Albert Camus Murder Theory, Poe Museum Funds Depleted, and More

Evan Smith Rakoff

Every day Poets & Writers Magazine scans the headlines—from publishing reports to academic announcements to literary dispatches—for all the news that creative writers need to know. Here are today's stories:

When author Albert Camus died in a car accident in 1960, no one suspected foul play. But recently the Italian newspaper Corriere della Sera has suggested that Soviet agents murdered Camus in retaliation for criticism aimed at the Soviet regime. Camus denounced the decision to use troops to crush the 1956 Hungarian uprising, and also publicly supported fellow Nobel laureate Boris Pasternak, whose novel Doctor Zhivago was banned by Stalin. (Guardian)

The city of Baltimore cut off funding to the Poe House and Museum last year. The modest museum, housed in a small brick home where Edgar Allan Poe and his family lived from 1833 to 1835, has been operating on reserve funds, which are expected to run out by next summer. The house, built in 1830, was saved from demolition in the 1930s and opened as a museum in 1949. (New York Times)

In response to the removal of Slaughterhouse-Five from the English curriculum by a school board in Republic, Missouri, the Indiana-based Kurt Vonnegut Memorial Library will provide free copies of the banned novel to any student at Republic High School.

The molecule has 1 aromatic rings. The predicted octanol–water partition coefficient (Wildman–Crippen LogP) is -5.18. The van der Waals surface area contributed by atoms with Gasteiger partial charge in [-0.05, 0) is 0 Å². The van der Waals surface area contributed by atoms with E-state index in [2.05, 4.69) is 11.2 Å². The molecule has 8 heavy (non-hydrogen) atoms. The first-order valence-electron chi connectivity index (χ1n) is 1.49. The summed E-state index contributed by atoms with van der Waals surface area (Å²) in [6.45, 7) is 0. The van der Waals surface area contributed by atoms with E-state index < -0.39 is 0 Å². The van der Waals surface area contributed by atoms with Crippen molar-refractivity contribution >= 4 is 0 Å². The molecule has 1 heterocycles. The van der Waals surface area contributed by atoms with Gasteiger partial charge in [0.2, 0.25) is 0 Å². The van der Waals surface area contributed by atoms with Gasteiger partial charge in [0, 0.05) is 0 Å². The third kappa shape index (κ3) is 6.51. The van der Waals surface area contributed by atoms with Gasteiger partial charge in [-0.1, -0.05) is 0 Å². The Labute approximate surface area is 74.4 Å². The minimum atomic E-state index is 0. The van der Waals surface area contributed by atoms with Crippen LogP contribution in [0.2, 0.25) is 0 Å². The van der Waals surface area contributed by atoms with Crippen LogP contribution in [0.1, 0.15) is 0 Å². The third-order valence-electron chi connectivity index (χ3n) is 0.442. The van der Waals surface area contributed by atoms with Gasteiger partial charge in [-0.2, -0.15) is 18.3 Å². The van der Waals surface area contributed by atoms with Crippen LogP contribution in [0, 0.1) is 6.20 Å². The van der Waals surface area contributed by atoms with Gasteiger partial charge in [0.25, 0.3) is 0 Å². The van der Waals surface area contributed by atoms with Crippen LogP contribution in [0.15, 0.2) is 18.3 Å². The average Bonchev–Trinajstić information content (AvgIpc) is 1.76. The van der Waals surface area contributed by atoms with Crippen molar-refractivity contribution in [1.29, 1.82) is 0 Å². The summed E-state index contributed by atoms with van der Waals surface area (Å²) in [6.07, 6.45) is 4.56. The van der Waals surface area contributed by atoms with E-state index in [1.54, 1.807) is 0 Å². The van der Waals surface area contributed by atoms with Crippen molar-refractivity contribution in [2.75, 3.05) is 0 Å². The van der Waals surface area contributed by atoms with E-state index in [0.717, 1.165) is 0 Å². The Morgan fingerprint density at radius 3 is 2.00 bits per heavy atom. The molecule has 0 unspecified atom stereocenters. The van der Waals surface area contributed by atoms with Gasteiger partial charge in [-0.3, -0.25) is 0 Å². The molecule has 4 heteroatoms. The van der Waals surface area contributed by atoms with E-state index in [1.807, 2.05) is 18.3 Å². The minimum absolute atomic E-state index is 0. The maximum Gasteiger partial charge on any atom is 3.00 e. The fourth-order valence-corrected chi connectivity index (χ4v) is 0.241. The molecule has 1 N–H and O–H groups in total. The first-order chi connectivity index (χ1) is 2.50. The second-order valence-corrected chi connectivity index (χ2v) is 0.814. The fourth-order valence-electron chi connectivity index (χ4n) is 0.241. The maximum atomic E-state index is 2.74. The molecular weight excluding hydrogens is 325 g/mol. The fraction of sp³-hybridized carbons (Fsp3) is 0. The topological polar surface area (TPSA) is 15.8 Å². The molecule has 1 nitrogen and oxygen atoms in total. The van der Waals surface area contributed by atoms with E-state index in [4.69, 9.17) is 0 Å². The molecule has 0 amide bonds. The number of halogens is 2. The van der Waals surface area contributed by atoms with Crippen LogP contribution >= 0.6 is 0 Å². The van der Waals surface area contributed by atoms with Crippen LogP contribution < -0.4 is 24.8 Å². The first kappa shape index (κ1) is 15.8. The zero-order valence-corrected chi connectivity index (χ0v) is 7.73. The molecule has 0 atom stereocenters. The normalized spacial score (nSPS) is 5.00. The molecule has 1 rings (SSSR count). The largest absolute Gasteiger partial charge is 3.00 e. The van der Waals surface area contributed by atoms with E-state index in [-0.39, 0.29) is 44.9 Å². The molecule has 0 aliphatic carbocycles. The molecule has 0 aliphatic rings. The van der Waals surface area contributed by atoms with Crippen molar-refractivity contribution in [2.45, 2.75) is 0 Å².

During his lifetime the poet James Merrill quietly supported many struggling artists with cash loans and advances. After his death, the Stonington, Connecticut, home where Merrill composed The Changing Light at Sandover was opened as an endowed residency, inviting writers to live and work inside the home. Recently nine former fellows gathered for a reunion; one former resident described the experience, as "living inside a poem." (Day)

Brewster Kahle, the creator of the Internet Archive—which takes and stores snapshots of the entire Internet—has an ambitious new project. Kahle intends to store and digitize a print copy of every book ever published. So far he's gathered about half a million books. (Los Angeles Times)

Eager Harry Potter fans are being duped by scammers pretending to sell early access to the Pottermore e-book website, which is expected to open in October. (ZDNET)

The Los Angeles Review of Books discusses its role in light of recent layoffs at the Los Angeles Times and the state of contemporary book reviewing, and also delves into new novels, including Vanessa Veselka’s Zazan.

The August 8 issue of the New Yorker contains an illuminating essay on Lucretius’ “On the Nature of Things,” a two thousand-year-old epic poem that helped spark the Age of Enlightenment, and in turn modern civilization. The essay can be found on the newsstand, but you can listen to the author speak about the importance of the Lucretius poem on the New Yorker podcast.